Complete studies can be found in
"The Collected Works of St. John of the Cross," Translated by Kieran Kavanaugh,
O.C.D. and Otilio Rodriguez, O.C.D., ICS Publication, Institute of Carmelite
Studies, Washington, D.C.
Between the Calced and Discalced. The entry of the Discalced Brethren into Andalusia
was forbidden by Rossi, the general of the order, who opposed Teresa and Jerome Gratian in
this matter. The general chapter at Piacenza in 1575 ordered the Discalced Brethren to
withdraw from Andalusia, and Teresa herself was ordered to retire to a convent. The
general put Jerome Tostado at the head of the Discalced Brethren. While the conflict raged
between the Calced and Discalced Brethren, Teresa wrote the Visitation of the Discalced
Nuns, a part of The Foundations, and her greatest book, The Interior Castle. The nuncio
Nicholas Ormaneto, a defender of the Discalced Brethren, died June 18, 1578, and his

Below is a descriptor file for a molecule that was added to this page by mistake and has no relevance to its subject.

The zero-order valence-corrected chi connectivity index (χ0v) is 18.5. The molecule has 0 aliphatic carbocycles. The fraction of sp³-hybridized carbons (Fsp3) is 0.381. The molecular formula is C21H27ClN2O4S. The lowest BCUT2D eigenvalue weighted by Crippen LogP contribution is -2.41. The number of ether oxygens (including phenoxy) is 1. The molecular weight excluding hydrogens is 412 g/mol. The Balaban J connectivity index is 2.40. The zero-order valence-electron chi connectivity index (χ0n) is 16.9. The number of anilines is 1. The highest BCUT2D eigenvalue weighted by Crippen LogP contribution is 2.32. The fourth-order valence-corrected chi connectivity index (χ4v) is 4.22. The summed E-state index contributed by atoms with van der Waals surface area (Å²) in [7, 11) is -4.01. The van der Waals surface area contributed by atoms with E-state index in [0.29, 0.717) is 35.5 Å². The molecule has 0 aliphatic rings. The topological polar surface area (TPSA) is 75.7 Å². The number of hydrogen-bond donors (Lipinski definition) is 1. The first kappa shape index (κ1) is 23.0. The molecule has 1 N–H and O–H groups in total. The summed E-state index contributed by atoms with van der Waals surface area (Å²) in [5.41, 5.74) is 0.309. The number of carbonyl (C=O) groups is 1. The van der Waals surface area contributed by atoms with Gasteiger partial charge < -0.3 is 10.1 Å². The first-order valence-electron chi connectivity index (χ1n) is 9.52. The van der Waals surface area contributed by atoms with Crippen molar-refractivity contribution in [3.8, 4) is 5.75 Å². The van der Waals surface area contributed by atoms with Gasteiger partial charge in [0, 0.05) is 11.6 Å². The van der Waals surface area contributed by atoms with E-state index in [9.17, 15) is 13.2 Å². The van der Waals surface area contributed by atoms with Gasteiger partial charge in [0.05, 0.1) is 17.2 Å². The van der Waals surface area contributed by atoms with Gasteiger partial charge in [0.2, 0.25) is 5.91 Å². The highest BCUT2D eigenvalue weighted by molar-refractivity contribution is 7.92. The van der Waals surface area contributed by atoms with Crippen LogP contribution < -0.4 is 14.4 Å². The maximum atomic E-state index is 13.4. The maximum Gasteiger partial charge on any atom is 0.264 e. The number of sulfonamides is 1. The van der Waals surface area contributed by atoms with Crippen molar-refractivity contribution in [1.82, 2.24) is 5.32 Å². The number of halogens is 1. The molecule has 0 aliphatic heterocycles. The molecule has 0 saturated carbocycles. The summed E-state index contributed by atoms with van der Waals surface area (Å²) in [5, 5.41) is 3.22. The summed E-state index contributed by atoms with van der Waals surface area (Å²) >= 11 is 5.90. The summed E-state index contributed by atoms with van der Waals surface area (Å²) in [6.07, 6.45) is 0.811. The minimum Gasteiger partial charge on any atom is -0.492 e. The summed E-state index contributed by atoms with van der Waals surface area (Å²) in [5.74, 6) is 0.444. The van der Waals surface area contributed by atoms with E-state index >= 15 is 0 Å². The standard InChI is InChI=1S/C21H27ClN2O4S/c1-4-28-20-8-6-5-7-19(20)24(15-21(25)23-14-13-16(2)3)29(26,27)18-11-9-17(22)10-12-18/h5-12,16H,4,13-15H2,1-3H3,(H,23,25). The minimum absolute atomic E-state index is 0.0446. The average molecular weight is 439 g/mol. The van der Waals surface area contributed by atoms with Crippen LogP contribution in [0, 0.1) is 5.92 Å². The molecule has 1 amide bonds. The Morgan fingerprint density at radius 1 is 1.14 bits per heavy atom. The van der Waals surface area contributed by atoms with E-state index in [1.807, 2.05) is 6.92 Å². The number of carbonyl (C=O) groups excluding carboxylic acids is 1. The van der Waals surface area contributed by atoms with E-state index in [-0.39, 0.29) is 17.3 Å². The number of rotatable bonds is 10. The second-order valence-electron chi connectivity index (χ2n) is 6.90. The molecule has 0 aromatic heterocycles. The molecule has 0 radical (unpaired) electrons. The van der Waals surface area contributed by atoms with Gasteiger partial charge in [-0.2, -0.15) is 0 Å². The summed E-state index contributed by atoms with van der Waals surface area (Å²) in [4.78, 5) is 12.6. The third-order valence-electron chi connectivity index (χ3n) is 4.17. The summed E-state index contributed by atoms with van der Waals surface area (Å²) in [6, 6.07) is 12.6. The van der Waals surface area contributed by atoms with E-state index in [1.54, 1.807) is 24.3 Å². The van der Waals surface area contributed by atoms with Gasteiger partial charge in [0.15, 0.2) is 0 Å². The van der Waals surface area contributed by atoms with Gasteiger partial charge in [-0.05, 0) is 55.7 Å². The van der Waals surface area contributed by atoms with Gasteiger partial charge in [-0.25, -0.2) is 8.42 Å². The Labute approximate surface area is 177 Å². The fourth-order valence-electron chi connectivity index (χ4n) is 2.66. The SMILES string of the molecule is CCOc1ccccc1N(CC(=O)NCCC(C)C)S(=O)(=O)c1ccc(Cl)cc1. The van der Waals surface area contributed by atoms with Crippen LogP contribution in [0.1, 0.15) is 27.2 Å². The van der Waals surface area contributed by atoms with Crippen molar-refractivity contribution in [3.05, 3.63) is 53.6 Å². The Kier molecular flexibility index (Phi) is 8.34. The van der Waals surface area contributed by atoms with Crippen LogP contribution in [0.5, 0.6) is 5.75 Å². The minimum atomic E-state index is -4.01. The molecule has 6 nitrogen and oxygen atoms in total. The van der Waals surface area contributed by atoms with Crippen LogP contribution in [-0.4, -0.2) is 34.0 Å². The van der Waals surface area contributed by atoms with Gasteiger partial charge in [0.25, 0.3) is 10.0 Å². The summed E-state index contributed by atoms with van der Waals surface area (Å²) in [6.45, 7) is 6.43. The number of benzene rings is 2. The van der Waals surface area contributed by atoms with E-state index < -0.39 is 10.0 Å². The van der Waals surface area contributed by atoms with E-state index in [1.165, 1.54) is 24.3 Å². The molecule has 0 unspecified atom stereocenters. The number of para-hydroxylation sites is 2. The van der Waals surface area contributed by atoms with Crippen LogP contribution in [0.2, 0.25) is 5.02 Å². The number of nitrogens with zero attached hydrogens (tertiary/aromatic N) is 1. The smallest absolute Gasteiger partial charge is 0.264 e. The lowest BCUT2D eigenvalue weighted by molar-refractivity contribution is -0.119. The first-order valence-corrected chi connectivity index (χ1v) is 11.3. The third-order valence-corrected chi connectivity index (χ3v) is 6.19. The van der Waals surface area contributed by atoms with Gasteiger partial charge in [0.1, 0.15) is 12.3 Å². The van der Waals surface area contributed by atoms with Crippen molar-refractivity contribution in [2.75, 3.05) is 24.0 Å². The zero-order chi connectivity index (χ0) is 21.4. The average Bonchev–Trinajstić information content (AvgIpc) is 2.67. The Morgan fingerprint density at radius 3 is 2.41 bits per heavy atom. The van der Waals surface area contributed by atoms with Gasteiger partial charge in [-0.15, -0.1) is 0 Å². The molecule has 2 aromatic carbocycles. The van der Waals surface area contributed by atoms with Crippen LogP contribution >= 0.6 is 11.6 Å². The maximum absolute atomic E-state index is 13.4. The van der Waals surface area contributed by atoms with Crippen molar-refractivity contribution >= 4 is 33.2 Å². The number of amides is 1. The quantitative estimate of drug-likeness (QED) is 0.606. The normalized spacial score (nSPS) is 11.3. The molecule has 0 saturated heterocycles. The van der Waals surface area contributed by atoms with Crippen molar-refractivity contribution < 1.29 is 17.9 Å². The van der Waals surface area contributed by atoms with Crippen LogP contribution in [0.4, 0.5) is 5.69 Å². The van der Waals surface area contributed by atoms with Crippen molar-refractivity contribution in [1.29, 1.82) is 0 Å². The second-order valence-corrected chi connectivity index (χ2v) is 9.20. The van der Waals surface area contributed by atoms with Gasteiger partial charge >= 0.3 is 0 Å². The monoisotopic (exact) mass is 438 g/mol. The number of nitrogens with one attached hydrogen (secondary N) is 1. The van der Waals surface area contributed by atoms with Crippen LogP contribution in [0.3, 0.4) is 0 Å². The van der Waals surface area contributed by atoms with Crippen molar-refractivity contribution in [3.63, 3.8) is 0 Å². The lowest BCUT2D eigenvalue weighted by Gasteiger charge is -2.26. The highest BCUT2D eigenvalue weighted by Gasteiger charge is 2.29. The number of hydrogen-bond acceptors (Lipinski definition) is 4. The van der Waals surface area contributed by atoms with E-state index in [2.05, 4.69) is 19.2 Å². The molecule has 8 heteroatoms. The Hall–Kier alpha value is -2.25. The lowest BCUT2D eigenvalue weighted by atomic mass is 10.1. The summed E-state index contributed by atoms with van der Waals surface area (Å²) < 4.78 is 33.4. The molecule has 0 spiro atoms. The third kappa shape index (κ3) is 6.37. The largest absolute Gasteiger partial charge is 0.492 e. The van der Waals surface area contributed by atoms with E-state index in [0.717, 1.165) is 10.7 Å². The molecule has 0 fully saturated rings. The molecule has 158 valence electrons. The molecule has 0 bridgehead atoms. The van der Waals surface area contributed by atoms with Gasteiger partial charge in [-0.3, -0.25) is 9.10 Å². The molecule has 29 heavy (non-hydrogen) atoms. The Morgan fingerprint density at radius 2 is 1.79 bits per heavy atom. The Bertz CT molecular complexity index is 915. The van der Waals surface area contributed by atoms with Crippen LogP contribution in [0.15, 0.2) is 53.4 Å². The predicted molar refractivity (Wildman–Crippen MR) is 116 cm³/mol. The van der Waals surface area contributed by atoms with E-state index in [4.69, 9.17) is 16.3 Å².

successor, Felipe Sega, was less favorably disposed toward them. John of the Cross was
imprisoned in Toledo. Against Teresa's will the Discalced Brethren held a chapter in
Almodovar on Oct. 9, 1578. The nuncio annulled the chapter and by a decree put the
Discalced Brethren under the authority of the Calced provincials who subjected them to
some harassment. The King intervened, and four were named to advise the nuncio, among them
Pedro Fernandez, OP. Angel de Salazar was made vicar-general of the Discalced Brethren
while negotiations were afoot for the separation of the Discalced from the Calced Brethren
and the erection of a Discalced province.